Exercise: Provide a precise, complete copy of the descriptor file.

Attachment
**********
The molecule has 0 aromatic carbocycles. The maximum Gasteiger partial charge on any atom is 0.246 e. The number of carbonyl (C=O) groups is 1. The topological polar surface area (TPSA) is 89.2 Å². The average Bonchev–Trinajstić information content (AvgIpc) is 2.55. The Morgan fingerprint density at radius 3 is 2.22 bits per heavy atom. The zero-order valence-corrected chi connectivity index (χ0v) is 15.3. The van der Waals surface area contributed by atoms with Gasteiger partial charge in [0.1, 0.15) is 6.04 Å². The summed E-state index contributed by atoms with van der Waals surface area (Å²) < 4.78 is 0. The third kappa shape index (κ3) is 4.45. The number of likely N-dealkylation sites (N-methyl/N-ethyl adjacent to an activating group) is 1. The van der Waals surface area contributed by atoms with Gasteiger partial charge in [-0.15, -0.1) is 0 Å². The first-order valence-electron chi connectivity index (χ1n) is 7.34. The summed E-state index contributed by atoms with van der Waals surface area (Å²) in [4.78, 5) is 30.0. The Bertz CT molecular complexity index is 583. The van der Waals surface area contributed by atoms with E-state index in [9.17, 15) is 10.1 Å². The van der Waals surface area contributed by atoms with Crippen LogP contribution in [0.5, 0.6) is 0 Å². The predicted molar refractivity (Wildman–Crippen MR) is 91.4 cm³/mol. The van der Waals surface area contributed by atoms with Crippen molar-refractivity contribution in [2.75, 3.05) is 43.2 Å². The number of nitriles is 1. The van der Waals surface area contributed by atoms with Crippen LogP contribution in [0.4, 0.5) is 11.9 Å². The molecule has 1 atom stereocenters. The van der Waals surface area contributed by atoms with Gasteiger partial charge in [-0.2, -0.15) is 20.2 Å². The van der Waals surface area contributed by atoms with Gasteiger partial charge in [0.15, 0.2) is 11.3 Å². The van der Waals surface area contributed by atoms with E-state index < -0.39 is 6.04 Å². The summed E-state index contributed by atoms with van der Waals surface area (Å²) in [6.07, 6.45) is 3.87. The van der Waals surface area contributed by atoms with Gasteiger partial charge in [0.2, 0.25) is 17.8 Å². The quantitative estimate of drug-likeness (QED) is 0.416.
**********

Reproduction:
The molecule has 0 aromatic carbocycles. The maximum Gasteiger partial charge on any atom is 0.246 e. The number of carbonyl (C=O) groups is 1. The topological polar surface area (TPSA) is 89.2 Å². The average Bonchev–Trinajstić information content (AvgIpc) is 2.55. The Morgan fingerprint density at radius 3 is 2.22 bits per heavy atom. The zero-order valence-corrected chi connectivity index (χ0v) is 15.3. The van der Waals surface area contributed by atoms with Gasteiger partial charge in [0.1, 0.15) is 6.04 Å². The summed E-state index contributed by atoms with van der Waals surface area (Å²) < 4.78 is 0. The third kappa shape index (κ3) is 4.45. The number of likely N-dealkylation sites (N-methyl/N-ethyl adjacent to an activating group) is 1. The van der Waals surface area contributed by atoms with Gasteiger partial charge in [-0.15, -0.1) is 0 Å². The first-order valence-electron chi connectivity index (χ1n) is 7.34. The summed E-state index contributed by atoms with van der Waals surface area (Å²) in [4.78, 5) is 30.0. The Bertz CT molecular complexity index is 583. The van der Waals surface area contributed by atoms with E-state index in [9.17, 15) is 10.1 Å². The van der Waals surface area contributed by atoms with Crippen LogP contribution in [0.5, 0.6) is 0 Å². The predicted molar refractivity (Wildman–Crippen MR) is 91.4 cm³/mol. The van der Waals surface area contributed by atoms with Crippen molar-refractivity contribution in [2.75, 3.05) is 43.2 Å². The number of nitriles is 1. The van der Waals surface area contributed by atoms with Crippen LogP contribution in [0.4, 0.5) is 11.9 Å². The molecule has 1 atom stereocenters. The van der Waals surface area contributed by atoms with Gasteiger partial charge in [-0.2, -0.15) is 20.2 Å². The van der Waals surface area contributed by atoms with Gasteiger partial charge in [0.15, 0.2) is 11.3 Å². The van der Waals surface area contributed by atoms with E-state index < -0.39 is 6.04 Å². The summed E-state index contributed by atoms with van der Waals surface area (Å²) in [6.07, 6.45) is 3.87. The van der Waals surface area contributed by atoms with Gasteiger partial charge in [0.2, 0.25) is 17.8 Å². The quantitative estimate of drug-likeness (QED) is 0.416.